Exports of fine art continued to outperform antiques: movement of antiques from the UK fell 9.6% to £641.7m while art slipped just 1% to £4.2bn.
China is a growing market for the art sector and the recent The Art Basel and UBS Global Art Market 2018 report found China is in second place after the US with 21% of total sales.
The export and import figures from HMRC measure the value of goods crossing UK borders rather than sales so can include, for example, works of art being moved for display. The results, analysed by writer and art market consultant Ivan Macquisten, therefore do not reflect actual transactions and trade.
However, Macquisten said the figures reflect “market trends and spheres of influence”.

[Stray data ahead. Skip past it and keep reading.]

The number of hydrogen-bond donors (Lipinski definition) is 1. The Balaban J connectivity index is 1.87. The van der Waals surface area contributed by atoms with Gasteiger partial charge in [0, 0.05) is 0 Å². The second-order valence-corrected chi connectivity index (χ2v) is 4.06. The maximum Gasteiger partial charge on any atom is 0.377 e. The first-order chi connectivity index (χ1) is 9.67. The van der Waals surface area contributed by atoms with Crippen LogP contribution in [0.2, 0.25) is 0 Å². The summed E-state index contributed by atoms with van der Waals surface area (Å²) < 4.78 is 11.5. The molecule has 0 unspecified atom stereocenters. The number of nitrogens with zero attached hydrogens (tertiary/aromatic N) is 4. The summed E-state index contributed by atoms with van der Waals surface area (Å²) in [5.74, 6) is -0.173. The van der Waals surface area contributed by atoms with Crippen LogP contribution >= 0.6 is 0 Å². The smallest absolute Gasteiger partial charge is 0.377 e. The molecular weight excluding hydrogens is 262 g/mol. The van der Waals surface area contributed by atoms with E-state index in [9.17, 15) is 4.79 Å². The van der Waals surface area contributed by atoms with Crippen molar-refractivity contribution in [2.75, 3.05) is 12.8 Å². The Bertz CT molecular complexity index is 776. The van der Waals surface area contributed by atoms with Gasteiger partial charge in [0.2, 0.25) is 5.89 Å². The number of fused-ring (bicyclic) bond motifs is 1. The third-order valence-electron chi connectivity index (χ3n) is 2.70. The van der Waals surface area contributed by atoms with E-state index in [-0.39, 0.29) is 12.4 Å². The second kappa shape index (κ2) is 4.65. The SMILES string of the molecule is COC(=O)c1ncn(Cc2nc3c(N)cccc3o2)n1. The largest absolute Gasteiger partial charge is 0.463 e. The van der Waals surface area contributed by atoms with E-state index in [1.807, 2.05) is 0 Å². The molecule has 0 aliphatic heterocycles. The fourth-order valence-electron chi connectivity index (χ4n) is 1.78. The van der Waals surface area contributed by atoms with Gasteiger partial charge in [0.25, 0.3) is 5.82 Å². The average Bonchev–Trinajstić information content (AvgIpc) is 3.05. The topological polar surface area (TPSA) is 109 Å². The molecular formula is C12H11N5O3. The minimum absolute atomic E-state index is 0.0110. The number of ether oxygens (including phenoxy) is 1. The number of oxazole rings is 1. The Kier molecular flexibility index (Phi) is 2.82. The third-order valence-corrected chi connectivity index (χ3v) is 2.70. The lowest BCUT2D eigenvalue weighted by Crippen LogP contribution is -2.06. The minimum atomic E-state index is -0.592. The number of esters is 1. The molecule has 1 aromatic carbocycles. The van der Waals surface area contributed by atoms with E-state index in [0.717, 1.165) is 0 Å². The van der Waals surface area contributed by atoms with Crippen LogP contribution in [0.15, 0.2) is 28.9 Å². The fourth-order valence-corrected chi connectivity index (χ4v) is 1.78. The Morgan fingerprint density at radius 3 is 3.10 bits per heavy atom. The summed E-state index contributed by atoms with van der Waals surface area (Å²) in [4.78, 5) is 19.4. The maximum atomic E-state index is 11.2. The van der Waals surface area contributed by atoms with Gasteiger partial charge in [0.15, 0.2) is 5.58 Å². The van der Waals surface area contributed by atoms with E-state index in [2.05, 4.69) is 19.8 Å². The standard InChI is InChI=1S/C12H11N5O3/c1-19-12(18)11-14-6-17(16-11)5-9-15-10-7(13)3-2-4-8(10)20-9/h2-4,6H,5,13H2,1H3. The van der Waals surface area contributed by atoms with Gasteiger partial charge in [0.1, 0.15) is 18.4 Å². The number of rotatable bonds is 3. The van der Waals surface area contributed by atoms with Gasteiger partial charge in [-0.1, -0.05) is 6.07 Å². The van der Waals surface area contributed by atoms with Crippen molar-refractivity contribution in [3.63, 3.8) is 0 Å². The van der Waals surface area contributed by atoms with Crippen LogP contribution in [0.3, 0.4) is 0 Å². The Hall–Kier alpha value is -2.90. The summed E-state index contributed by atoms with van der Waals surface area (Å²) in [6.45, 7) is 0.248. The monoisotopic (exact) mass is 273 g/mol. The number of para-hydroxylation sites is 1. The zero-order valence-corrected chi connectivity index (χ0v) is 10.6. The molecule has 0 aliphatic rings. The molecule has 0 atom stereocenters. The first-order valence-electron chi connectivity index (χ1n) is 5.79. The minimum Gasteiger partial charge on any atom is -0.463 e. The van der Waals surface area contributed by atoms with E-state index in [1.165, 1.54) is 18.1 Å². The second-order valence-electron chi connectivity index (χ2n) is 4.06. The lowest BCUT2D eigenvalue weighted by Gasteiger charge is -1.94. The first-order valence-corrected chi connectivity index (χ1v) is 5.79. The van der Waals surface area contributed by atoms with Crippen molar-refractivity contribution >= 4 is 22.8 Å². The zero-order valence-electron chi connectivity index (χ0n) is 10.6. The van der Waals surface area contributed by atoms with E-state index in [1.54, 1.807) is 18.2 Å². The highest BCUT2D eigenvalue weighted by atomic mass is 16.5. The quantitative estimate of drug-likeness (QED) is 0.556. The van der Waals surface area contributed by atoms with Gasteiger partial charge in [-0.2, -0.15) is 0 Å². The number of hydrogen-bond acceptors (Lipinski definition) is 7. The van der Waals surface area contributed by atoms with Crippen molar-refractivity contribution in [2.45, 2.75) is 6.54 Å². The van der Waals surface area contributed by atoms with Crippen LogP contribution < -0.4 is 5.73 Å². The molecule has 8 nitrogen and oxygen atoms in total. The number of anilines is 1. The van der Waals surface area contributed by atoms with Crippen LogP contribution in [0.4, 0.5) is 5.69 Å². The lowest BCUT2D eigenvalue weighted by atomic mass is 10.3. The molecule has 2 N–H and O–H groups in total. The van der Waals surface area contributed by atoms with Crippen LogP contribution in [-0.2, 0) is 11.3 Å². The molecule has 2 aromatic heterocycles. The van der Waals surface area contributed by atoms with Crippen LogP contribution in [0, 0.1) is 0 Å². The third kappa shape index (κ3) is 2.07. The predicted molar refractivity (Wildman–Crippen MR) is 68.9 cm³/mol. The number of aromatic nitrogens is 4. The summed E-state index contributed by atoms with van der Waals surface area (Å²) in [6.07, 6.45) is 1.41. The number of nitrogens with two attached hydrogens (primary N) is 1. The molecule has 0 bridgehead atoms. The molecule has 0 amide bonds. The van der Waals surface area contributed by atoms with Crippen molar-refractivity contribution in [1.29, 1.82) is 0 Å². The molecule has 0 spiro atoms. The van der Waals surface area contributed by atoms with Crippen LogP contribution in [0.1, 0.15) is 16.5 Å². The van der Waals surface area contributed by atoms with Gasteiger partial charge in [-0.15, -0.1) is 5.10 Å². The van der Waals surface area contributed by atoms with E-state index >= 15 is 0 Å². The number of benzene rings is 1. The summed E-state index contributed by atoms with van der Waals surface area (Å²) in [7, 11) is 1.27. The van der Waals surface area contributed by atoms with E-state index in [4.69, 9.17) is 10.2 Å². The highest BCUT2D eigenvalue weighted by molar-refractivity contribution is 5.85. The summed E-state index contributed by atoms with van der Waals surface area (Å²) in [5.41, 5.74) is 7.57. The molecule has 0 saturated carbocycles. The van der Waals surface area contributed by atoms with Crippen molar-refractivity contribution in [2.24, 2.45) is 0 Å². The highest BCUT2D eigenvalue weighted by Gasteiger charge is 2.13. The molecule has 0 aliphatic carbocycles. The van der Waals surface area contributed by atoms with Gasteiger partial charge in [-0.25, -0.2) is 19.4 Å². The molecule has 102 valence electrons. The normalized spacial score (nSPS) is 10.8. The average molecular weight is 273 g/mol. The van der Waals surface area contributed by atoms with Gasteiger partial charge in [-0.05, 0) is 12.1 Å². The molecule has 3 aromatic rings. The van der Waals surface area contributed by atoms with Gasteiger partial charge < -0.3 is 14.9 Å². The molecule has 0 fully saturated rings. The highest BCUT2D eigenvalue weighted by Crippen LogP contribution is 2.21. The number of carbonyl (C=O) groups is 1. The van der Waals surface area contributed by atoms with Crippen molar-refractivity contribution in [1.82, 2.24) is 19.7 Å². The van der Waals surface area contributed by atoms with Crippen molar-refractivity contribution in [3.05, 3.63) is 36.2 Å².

“Globally, the relative health of the fine art market, with prices at the top end climbing even as the middle market stagnates somewhat, has compensated for a serious blow to the international antiques market, with UK imports down nearly 60%. Prices for top-end fine art appear to be increasing still but the rest of the market, whether for art or antiques, is fairly static.”
Import traffic from the UK’s main EU trading partners was down almost 60% year-on-year which Macquisten put down to the impact of the UK’s Brexit decision and the fall in sterling.
Looking at exports and imports over 2016 and 2017, Macquisten said global exports fell 15.5%, after a previous rise of 28.4% in 2015 on 2014. Global imports dropped 50% in this two-year period, albeit after a 15.4% rise in 2015 on 2014 totals.